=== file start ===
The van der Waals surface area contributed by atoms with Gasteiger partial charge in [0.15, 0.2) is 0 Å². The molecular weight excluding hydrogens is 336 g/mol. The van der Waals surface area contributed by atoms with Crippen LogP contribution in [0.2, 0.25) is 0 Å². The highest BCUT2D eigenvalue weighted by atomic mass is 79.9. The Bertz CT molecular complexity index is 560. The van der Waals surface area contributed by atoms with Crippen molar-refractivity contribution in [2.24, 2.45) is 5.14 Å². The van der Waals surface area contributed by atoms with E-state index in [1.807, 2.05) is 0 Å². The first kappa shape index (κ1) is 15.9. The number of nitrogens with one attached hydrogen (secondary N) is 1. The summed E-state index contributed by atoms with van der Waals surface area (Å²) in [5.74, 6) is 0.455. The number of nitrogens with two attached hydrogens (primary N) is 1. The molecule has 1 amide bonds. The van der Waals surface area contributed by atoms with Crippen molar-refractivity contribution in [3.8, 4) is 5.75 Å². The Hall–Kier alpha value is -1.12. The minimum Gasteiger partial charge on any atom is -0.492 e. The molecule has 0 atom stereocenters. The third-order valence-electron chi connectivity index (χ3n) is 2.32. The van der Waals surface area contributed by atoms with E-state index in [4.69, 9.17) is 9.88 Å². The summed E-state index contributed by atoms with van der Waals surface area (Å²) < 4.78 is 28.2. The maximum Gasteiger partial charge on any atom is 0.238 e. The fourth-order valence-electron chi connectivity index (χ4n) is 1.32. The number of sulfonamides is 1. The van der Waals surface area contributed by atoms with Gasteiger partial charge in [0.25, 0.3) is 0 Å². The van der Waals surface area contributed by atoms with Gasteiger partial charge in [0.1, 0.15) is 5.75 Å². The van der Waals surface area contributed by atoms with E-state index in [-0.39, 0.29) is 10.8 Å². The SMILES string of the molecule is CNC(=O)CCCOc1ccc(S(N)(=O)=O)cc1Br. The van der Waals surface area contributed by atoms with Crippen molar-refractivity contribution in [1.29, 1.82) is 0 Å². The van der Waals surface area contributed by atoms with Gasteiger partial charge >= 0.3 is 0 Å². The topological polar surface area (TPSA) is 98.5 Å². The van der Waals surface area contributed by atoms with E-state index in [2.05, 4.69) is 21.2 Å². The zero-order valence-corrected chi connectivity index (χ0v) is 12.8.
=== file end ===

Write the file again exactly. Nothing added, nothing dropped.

The van der Waals surface area contributed by atoms with Gasteiger partial charge in [0.15, 0.2) is 0 Å². The molecular weight excluding hydrogens is 336 g/mol. The van der Waals surface area contributed by atoms with Crippen LogP contribution in [0.2, 0.25) is 0 Å². The highest BCUT2D eigenvalue weighted by atomic mass is 79.9. The Bertz CT molecular complexity index is 560. The van der Waals surface area contributed by atoms with Crippen molar-refractivity contribution in [2.24, 2.45) is 5.14 Å². The van der Waals surface area contributed by atoms with E-state index in [1.807, 2.05) is 0 Å². The first kappa shape index (κ1) is 15.9. The number of nitrogens with one attached hydrogen (secondary N) is 1. The summed E-state index contributed by atoms with van der Waals surface area (Å²) in [5.74, 6) is 0.455. The number of nitrogens with two attached hydrogens (primary N) is 1. The molecule has 1 amide bonds. The van der Waals surface area contributed by atoms with Crippen molar-refractivity contribution in [3.8, 4) is 5.75 Å². The Hall–Kier alpha value is -1.12. The minimum Gasteiger partial charge on any atom is -0.492 e. The molecule has 0 atom stereocenters. The third-order valence-electron chi connectivity index (χ3n) is 2.32. The van der Waals surface area contributed by atoms with E-state index in [4.69, 9.17) is 9.88 Å². The summed E-state index contributed by atoms with van der Waals surface area (Å²) < 4.78 is 28.2. The maximum Gasteiger partial charge on any atom is 0.238 e. The fourth-order valence-electron chi connectivity index (χ4n) is 1.32. The number of sulfonamides is 1. The van der Waals surface area contributed by atoms with Gasteiger partial charge in [0.25, 0.3) is 0 Å². The van der Waals surface area contributed by atoms with Gasteiger partial charge in [0.1, 0.15) is 5.75 Å². The van der Waals surface area contributed by atoms with E-state index in [-0.39, 0.29) is 10.8 Å². The SMILES string of the molecule is CNC(=O)CCCOc1ccc(S(N)(=O)=O)cc1Br. The van der Waals surface area contributed by atoms with Crippen molar-refractivity contribution in [1.29, 1.82) is 0 Å². The van der Waals surface area contributed by atoms with Gasteiger partial charge >= 0.3 is 0 Å². The topological polar surface area (TPSA) is 98.5 Å². The van der Waals surface area contributed by atoms with E-state index in [2.05, 4.69) is 21.2 Å². The zero-order valence-corrected chi connectivity index (χ0v) is 12.8.